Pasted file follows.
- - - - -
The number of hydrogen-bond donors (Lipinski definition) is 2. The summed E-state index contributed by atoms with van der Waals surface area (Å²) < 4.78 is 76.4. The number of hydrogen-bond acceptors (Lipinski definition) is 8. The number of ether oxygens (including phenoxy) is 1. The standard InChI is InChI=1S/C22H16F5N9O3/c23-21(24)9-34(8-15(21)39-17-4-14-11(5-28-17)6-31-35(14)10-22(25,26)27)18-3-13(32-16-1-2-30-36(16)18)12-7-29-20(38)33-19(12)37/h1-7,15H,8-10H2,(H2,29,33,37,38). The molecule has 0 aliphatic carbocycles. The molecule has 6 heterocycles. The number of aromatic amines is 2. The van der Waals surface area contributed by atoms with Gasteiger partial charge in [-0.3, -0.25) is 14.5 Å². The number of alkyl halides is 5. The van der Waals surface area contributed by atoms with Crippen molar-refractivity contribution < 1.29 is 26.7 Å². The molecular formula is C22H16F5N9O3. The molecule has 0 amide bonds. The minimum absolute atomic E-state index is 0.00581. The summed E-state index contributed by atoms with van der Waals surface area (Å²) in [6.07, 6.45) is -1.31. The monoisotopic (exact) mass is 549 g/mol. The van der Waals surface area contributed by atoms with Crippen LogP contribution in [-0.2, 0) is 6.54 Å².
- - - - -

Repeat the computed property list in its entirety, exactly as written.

The number of hydrogen-bond donors (Lipinski definition) is 2. The summed E-state index contributed by atoms with van der Waals surface area (Å²) < 4.78 is 76.4. The number of hydrogen-bond acceptors (Lipinski definition) is 8. The number of ether oxygens (including phenoxy) is 1. The standard InChI is InChI=1S/C22H16F5N9O3/c23-21(24)9-34(8-15(21)39-17-4-14-11(5-28-17)6-31-35(14)10-22(25,26)27)18-3-13(32-16-1-2-30-36(16)18)12-7-29-20(38)33-19(12)37/h1-7,15H,8-10H2,(H2,29,33,37,38). The molecule has 0 aliphatic carbocycles. The molecule has 6 heterocycles. The number of aromatic amines is 2. The van der Waals surface area contributed by atoms with Gasteiger partial charge in [-0.3, -0.25) is 14.5 Å². The number of alkyl halides is 5. The van der Waals surface area contributed by atoms with Crippen molar-refractivity contribution < 1.29 is 26.7 Å². The molecular formula is C22H16F5N9O3. The molecule has 0 amide bonds. The minimum absolute atomic E-state index is 0.00581. The summed E-state index contributed by atoms with van der Waals surface area (Å²) in [6.07, 6.45) is -1.31. The monoisotopic (exact) mass is 549 g/mol. The van der Waals surface area contributed by atoms with Crippen LogP contribution in [-0.2, 0) is 6.54 Å².